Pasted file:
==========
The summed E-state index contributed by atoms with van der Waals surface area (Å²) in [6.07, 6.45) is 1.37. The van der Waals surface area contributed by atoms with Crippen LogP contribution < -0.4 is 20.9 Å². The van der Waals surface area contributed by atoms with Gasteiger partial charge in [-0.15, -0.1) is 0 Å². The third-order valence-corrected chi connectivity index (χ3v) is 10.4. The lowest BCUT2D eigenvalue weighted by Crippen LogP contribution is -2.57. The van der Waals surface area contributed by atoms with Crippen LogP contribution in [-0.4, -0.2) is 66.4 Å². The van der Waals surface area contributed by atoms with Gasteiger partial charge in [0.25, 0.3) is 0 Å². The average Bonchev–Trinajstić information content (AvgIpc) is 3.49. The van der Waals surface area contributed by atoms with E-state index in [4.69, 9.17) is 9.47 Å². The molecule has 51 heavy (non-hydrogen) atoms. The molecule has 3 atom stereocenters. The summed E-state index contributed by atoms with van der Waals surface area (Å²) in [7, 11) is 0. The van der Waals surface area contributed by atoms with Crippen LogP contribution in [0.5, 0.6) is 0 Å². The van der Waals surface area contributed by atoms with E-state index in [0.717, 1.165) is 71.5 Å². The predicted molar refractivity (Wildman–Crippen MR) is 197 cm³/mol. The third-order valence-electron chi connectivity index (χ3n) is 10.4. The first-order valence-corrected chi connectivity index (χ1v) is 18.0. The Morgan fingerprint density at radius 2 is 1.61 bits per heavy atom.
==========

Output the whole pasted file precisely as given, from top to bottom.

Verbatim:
The summed E-state index contributed by atoms with van der Waals surface area (Å²) in [6.07, 6.45) is 1.37. The van der Waals surface area contributed by atoms with Crippen LogP contribution < -0.4 is 20.9 Å². The van der Waals surface area contributed by atoms with Gasteiger partial charge in [-0.15, -0.1) is 0 Å². The third-order valence-corrected chi connectivity index (χ3v) is 10.4. The lowest BCUT2D eigenvalue weighted by Crippen LogP contribution is -2.57. The van der Waals surface area contributed by atoms with Crippen LogP contribution in [-0.4, -0.2) is 66.4 Å². The van der Waals surface area contributed by atoms with Gasteiger partial charge in [0.25, 0.3) is 0 Å². The average Bonchev–Trinajstić information content (AvgIpc) is 3.49. The van der Waals surface area contributed by atoms with E-state index in [4.69, 9.17) is 9.47 Å². The molecule has 51 heavy (non-hydrogen) atoms. The molecule has 3 atom stereocenters. The summed E-state index contributed by atoms with van der Waals surface area (Å²) in [7, 11) is 0. The van der Waals surface area contributed by atoms with Crippen LogP contribution in [0.5, 0.6) is 0 Å². The van der Waals surface area contributed by atoms with E-state index in [0.717, 1.165) is 71.5 Å². The predicted molar refractivity (Wildman–Crippen MR) is 197 cm³/mol. The third-order valence-electron chi connectivity index (χ3n) is 10.4. The first-order valence-corrected chi connectivity index (χ1v) is 18.0. The Morgan fingerprint density at radius 2 is 1.61 bits per heavy atom.